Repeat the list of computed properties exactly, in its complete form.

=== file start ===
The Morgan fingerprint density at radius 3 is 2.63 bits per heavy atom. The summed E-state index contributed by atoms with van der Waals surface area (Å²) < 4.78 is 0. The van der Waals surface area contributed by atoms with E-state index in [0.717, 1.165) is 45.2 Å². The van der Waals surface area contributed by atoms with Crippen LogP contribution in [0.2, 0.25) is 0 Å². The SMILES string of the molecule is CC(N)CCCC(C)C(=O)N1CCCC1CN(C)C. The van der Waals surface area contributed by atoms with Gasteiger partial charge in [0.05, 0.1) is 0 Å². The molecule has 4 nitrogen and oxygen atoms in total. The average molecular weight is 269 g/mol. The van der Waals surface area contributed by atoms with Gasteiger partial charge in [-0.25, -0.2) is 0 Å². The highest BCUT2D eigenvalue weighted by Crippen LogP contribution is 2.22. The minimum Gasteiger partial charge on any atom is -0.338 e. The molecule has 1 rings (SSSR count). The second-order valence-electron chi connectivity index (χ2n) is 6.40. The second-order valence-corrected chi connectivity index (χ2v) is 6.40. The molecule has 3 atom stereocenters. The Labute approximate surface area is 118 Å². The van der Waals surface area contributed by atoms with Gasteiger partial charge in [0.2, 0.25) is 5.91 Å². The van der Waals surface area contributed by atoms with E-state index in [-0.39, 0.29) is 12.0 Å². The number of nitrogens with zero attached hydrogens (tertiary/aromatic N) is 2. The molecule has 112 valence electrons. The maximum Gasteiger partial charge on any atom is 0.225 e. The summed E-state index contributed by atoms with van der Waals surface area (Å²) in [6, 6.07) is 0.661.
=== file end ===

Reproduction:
The Morgan fingerprint density at radius 3 is 2.63 bits per heavy atom. The summed E-state index contributed by atoms with van der Waals surface area (Å²) < 4.78 is 0. The van der Waals surface area contributed by atoms with E-state index in [0.717, 1.165) is 45.2 Å². The van der Waals surface area contributed by atoms with Crippen LogP contribution in [0.2, 0.25) is 0 Å². The SMILES string of the molecule is CC(N)CCCC(C)C(=O)N1CCCC1CN(C)C. The van der Waals surface area contributed by atoms with Gasteiger partial charge in [0.05, 0.1) is 0 Å². The molecule has 4 nitrogen and oxygen atoms in total. The average molecular weight is 269 g/mol. The van der Waals surface area contributed by atoms with Gasteiger partial charge in [-0.25, -0.2) is 0 Å². The highest BCUT2D eigenvalue weighted by Crippen LogP contribution is 2.22. The minimum Gasteiger partial charge on any atom is -0.338 e. The molecule has 1 rings (SSSR count). The second-order valence-electron chi connectivity index (χ2n) is 6.40. The second-order valence-corrected chi connectivity index (χ2v) is 6.40. The molecule has 3 atom stereocenters. The Labute approximate surface area is 118 Å². The van der Waals surface area contributed by atoms with Gasteiger partial charge in [0.2, 0.25) is 5.91 Å². The van der Waals surface area contributed by atoms with E-state index in [-0.39, 0.29) is 12.0 Å². The number of nitrogens with zero attached hydrogens (tertiary/aromatic N) is 2. The molecule has 112 valence electrons. The maximum Gasteiger partial charge on any atom is 0.225 e. The summed E-state index contributed by atoms with van der Waals surface area (Å²) in [6, 6.07) is 0.661.